ASSE & Cintas Honor OSH Innovators

Samantha J. Horseman, DBL, MBA, CCP(erg), CWP, received the 2017 Award for Innovation in Occupational Safety Management during Safety 2017 in Denver, CO. Sponsored by ASSE and Cintas, the award recognizes ASSE members and nonmembers who bring creativity to managing workplace safety.

Horseman is the team leader for human energy management at Saudi Aramco in Dhahran, Saudi Arabia. Her winning innovation is a driver safety management system called Intellisense, which incorporates a dynamic mix of sound science and proven engineering principles to reduce traffic incidents. The system alerts a driver in real-time about high-risk behaviors and biometric levels so that adaptive learning occurs. In a study of high-risk drivers, Intellisense improved driving performance by 85%.

In Episode 3 of Safety 2017 TV, Horseman describes her innovation, which ASSE President Tom Cecich, CSP, CIH, calls a game-changer in enhancing driver safety. “It’s inspiring how occupational safety and health professionals like Samantha are constantly developing ideas that target workplace hazards,” Cecich says. “These talented innovators take the time to recognize creative solutions, and that is essential to improving worker safety and health while positively influencing organizational performance.” Horseman received a plaque and $3,000 for her achievement. She generously donated the cash award to the ASSE Foundation.

In addition, four individuals received Honorable Mention Awards and $500:

  • Patricia M. Allen, STS: Her mobile slip simulator teaches people how to navigate slippery surfaces. The innovation is a first-of-its-kind mobile learning laboratory equipped with a slippery walkway, unique shoe covers, trolley system, large mirror and flat-screen monitor for instant feedback to trainees. The portable unit exposes workers to slip-and-fall prevention techniques in a cost-effective manner. Allen is s director of ESHQA & CA at Savannah River Remediation in North Augusta, SC. She is a member of ASSE’s Augusta Chapter.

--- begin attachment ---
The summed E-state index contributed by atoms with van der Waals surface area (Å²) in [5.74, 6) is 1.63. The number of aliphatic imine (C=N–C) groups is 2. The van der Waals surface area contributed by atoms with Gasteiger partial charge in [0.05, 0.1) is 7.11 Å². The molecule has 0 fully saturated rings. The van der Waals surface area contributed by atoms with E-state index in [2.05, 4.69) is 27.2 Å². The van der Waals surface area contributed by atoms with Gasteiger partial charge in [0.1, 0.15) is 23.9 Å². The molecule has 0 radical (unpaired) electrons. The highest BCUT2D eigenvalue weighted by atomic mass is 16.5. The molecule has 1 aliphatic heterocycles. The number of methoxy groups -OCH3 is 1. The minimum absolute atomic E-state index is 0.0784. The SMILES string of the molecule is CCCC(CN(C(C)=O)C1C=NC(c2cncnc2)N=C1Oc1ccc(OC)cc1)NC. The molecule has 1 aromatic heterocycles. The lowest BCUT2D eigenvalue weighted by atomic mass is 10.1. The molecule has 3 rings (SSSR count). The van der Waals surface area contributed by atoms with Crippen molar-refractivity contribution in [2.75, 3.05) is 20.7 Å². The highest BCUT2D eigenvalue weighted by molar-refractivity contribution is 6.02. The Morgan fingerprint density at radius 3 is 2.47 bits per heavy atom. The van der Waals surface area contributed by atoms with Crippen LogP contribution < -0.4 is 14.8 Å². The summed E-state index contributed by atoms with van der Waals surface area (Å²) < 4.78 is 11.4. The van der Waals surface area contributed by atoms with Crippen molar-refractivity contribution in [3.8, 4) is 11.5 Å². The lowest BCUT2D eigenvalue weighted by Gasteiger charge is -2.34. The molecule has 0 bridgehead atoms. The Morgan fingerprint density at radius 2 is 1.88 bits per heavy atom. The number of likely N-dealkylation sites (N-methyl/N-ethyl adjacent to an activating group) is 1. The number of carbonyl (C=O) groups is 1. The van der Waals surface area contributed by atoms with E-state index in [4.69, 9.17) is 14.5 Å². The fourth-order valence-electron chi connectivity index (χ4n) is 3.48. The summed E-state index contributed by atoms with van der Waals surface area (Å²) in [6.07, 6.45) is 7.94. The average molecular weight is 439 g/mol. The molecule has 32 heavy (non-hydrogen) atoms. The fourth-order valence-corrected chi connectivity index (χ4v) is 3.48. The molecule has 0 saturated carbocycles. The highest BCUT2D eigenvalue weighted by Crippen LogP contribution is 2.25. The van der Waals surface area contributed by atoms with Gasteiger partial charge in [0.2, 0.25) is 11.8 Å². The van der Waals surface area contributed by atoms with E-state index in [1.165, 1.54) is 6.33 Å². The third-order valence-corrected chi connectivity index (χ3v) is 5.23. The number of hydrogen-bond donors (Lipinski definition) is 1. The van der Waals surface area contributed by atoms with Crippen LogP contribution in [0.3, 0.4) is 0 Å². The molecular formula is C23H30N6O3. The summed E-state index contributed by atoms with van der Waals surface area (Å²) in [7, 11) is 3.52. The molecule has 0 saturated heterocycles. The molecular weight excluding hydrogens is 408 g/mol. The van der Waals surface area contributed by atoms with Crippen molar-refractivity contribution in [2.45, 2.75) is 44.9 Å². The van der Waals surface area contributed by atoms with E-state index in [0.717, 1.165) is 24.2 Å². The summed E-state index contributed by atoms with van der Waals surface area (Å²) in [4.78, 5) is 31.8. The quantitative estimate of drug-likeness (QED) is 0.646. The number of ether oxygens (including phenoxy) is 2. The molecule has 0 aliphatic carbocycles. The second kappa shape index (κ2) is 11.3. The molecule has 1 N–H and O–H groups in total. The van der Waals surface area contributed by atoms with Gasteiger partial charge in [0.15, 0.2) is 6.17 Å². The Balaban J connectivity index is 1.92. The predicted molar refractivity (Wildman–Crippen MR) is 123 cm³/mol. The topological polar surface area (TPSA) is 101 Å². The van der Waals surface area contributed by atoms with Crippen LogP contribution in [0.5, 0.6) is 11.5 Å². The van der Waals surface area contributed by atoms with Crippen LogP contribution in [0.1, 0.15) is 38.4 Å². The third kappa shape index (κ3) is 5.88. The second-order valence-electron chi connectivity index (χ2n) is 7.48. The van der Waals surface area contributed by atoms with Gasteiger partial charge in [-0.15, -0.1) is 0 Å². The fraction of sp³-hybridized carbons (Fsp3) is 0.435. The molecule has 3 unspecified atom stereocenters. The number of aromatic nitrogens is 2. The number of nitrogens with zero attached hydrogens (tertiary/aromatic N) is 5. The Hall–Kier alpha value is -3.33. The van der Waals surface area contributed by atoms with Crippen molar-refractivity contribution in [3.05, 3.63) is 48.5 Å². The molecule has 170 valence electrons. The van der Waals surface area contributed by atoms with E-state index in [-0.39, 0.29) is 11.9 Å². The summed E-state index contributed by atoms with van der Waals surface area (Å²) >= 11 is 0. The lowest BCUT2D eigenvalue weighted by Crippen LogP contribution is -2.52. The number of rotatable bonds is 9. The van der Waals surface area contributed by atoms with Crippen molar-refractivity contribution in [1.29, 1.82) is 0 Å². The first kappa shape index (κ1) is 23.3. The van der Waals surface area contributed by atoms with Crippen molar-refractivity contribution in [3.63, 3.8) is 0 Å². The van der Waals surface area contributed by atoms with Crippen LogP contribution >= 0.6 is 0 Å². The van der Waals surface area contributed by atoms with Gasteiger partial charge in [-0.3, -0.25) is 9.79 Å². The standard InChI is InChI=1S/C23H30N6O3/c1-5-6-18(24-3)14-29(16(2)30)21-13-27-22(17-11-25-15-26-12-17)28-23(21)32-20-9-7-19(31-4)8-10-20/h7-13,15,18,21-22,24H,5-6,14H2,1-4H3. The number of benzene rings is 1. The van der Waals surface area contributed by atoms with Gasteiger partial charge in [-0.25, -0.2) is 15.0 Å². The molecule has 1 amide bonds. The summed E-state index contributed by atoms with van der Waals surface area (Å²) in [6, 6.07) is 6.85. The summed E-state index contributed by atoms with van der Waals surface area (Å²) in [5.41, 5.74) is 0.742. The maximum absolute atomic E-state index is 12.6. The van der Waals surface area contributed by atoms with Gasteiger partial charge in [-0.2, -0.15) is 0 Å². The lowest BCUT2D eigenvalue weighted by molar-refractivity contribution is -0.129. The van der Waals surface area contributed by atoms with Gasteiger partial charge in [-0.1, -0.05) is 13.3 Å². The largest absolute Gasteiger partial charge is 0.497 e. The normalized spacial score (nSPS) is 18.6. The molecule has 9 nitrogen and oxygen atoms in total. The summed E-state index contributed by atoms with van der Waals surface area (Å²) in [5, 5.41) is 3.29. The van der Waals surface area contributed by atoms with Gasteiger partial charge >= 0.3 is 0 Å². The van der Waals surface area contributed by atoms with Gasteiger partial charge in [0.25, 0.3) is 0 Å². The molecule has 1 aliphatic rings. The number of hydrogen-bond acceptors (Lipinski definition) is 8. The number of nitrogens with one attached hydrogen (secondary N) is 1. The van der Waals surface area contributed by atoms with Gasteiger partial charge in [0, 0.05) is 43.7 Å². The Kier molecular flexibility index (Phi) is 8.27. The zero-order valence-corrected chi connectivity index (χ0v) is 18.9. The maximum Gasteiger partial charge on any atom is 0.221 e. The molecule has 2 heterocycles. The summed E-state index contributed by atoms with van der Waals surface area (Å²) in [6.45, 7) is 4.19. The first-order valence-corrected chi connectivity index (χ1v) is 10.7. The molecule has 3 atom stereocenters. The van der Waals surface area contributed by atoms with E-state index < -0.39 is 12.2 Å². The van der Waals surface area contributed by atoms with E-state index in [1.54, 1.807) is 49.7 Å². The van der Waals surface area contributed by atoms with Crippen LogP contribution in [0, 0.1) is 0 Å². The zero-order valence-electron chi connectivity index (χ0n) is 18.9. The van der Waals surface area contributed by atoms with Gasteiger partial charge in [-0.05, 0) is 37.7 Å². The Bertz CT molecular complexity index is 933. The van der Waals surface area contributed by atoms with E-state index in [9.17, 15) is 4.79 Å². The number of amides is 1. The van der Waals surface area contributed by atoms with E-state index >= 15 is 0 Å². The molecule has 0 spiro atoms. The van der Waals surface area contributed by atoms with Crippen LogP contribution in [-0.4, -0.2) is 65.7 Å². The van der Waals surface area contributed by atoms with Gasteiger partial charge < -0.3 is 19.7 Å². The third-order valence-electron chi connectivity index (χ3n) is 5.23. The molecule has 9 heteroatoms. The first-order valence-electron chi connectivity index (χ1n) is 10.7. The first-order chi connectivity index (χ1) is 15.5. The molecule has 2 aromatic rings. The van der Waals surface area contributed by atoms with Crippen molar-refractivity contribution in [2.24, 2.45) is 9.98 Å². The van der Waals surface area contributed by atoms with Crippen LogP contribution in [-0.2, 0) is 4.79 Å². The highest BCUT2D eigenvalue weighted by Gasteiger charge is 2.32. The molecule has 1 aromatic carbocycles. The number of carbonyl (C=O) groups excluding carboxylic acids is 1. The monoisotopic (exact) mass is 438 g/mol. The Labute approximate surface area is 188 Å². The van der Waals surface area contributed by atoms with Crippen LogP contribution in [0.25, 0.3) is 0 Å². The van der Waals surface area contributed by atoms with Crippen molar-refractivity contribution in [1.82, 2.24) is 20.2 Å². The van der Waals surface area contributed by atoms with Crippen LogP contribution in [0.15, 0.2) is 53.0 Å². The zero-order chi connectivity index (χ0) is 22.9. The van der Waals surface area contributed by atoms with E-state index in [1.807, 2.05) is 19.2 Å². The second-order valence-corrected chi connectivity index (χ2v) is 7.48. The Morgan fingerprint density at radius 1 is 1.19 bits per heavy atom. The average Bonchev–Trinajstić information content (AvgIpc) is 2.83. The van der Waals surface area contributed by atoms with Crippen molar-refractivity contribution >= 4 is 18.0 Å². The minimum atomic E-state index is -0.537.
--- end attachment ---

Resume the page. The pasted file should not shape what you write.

• David Catallo, CRSP, and Matthew Clarke, CRSP: Their peer-to-peer participatory ergonomics program empowers production associates to ignite change and reduce workplace risk. They achieved a 36% reduction in musculoskeletal disorders through training, coaching and ongoing mentorship. Catallo is s the plant safety leader at Honda of Canada Manufacturing in Barrie, Ontario; Clarke is the plant safety coordinator at the same facility.
  • Joshua Hancey, M.B.A.: His module lift pulls solar modules up a ladder to workers on the roof. It prevents employees from manually lifting 45-lb modules up a ladder, which allows the ladder to remain in its normal position, saving time and money. The device’s self-locking brake prevents modules from crashing down if a worker releases the rope. Yancey is director of safety and risk management at Vivint Solar in Lehi, UT.
  • Corene Jackson: Loading blocks of dry ice into shipping containers presents many safety, productivity and ergonomic challenges. Jackson’s Dry Ice Block Loading Project combats these challenges using a combination of off-the-shelf components and custom-designed apparatuses. By shifting the physical burden from the operator to the equipment, it eliminates hazards as well as contusion and laceration risks. Jackson is regional director of operations at Airgas Dry Ice and Air Liquide Co. in Henrico, VA.